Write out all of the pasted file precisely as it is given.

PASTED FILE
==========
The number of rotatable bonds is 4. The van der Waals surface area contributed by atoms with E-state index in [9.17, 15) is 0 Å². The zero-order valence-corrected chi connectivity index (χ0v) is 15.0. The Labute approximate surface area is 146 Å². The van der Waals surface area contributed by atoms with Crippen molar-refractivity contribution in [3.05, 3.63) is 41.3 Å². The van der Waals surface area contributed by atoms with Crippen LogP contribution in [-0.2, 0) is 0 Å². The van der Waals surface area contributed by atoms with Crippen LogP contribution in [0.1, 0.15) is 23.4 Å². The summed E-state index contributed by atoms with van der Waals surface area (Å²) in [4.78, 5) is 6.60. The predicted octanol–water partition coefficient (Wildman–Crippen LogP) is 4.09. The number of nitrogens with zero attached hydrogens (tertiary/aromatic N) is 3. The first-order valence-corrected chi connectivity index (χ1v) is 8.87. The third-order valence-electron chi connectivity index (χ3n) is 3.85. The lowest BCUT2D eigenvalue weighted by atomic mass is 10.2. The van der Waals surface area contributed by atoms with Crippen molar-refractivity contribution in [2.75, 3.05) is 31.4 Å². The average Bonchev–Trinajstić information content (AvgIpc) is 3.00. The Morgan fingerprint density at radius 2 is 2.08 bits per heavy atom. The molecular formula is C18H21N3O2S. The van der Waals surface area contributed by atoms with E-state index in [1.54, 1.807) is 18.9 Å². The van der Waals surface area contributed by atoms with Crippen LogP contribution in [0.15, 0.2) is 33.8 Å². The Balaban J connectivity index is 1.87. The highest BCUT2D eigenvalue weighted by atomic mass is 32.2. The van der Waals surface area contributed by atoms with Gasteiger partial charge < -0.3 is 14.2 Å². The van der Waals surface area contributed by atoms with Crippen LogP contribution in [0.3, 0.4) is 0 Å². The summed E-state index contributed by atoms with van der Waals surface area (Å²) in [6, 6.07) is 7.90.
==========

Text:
The number of rotatable bonds is 4. The van der Waals surface area contributed by atoms with E-state index in [9.17, 15) is 0 Å². The zero-order valence-corrected chi connectivity index (χ0v) is 15.0. The Labute approximate surface area is 146 Å². The van der Waals surface area contributed by atoms with Crippen molar-refractivity contribution in [3.05, 3.63) is 41.3 Å². The van der Waals surface area contributed by atoms with Crippen LogP contribution in [-0.2, 0) is 0 Å². The van der Waals surface area contributed by atoms with Crippen LogP contribution in [0.1, 0.15) is 23.4 Å². The summed E-state index contributed by atoms with van der Waals surface area (Å²) in [4.78, 5) is 6.60. The predicted octanol–water partition coefficient (Wildman–Crippen LogP) is 4.09. The number of nitrogens with zero attached hydrogens (tertiary/aromatic N) is 3. The first-order valence-corrected chi connectivity index (χ1v) is 8.87. The third-order valence-electron chi connectivity index (χ3n) is 3.85. The lowest BCUT2D eigenvalue weighted by atomic mass is 10.2. The van der Waals surface area contributed by atoms with Crippen molar-refractivity contribution in [2.75, 3.05) is 31.4 Å². The average Bonchev–Trinajstić information content (AvgIpc) is 3.00. The Morgan fingerprint density at radius 2 is 2.08 bits per heavy atom. The molecular formula is C18H21N3O2S. The van der Waals surface area contributed by atoms with E-state index in [1.54, 1.807) is 18.9 Å². The van der Waals surface area contributed by atoms with Crippen LogP contribution in [0.15, 0.2) is 33.8 Å². The Balaban J connectivity index is 1.87. The highest BCUT2D eigenvalue weighted by atomic mass is 32.2. The van der Waals surface area contributed by atoms with Gasteiger partial charge < -0.3 is 14.2 Å². The van der Waals surface area contributed by atoms with Crippen LogP contribution in [0.3, 0.4) is 0 Å². The summed E-state index contributed by atoms with van der Waals surface area (Å²) in [6, 6.07) is 7.90.